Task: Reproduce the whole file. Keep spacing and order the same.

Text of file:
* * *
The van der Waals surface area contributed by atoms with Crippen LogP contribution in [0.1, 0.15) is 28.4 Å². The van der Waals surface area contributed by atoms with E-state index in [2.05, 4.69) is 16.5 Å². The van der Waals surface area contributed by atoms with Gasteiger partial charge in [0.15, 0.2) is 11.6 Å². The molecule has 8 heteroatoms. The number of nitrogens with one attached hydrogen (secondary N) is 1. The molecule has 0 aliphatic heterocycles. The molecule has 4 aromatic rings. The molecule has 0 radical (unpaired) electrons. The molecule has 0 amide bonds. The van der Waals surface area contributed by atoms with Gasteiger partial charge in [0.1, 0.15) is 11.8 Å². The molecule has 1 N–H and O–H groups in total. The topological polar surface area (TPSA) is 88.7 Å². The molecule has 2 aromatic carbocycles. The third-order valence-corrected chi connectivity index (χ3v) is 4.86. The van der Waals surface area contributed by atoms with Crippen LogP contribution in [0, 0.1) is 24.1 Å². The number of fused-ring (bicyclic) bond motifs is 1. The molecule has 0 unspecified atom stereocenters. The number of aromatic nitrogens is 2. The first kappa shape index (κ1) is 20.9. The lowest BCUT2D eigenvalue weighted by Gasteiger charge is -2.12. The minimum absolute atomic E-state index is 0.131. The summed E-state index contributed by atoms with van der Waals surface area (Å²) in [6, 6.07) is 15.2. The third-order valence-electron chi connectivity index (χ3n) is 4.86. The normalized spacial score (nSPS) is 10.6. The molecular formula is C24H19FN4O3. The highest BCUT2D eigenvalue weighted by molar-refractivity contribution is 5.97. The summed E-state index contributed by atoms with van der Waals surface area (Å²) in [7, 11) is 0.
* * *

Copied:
The van der Waals surface area contributed by atoms with Crippen LogP contribution in [0.1, 0.15) is 28.4 Å². The van der Waals surface area contributed by atoms with E-state index in [2.05, 4.69) is 16.5 Å². The van der Waals surface area contributed by atoms with Gasteiger partial charge in [0.15, 0.2) is 11.6 Å². The molecule has 8 heteroatoms. The number of nitrogens with one attached hydrogen (secondary N) is 1. The molecule has 0 aliphatic heterocycles. The molecule has 4 aromatic rings. The molecule has 0 radical (unpaired) electrons. The molecule has 0 amide bonds. The van der Waals surface area contributed by atoms with Gasteiger partial charge in [0.1, 0.15) is 11.8 Å². The molecule has 1 N–H and O–H groups in total. The topological polar surface area (TPSA) is 88.7 Å². The molecule has 2 aromatic carbocycles. The third-order valence-corrected chi connectivity index (χ3v) is 4.86. The van der Waals surface area contributed by atoms with Crippen LogP contribution in [0, 0.1) is 24.1 Å². The number of fused-ring (bicyclic) bond motifs is 1. The molecule has 0 unspecified atom stereocenters. The number of aromatic nitrogens is 2. The first kappa shape index (κ1) is 20.9. The lowest BCUT2D eigenvalue weighted by Gasteiger charge is -2.12. The minimum absolute atomic E-state index is 0.131. The summed E-state index contributed by atoms with van der Waals surface area (Å²) in [6, 6.07) is 15.2. The third-order valence-electron chi connectivity index (χ3n) is 4.86. The normalized spacial score (nSPS) is 10.6. The molecular formula is C24H19FN4O3. The highest BCUT2D eigenvalue weighted by molar-refractivity contribution is 5.97. The summed E-state index contributed by atoms with van der Waals surface area (Å²) in [7, 11) is 0.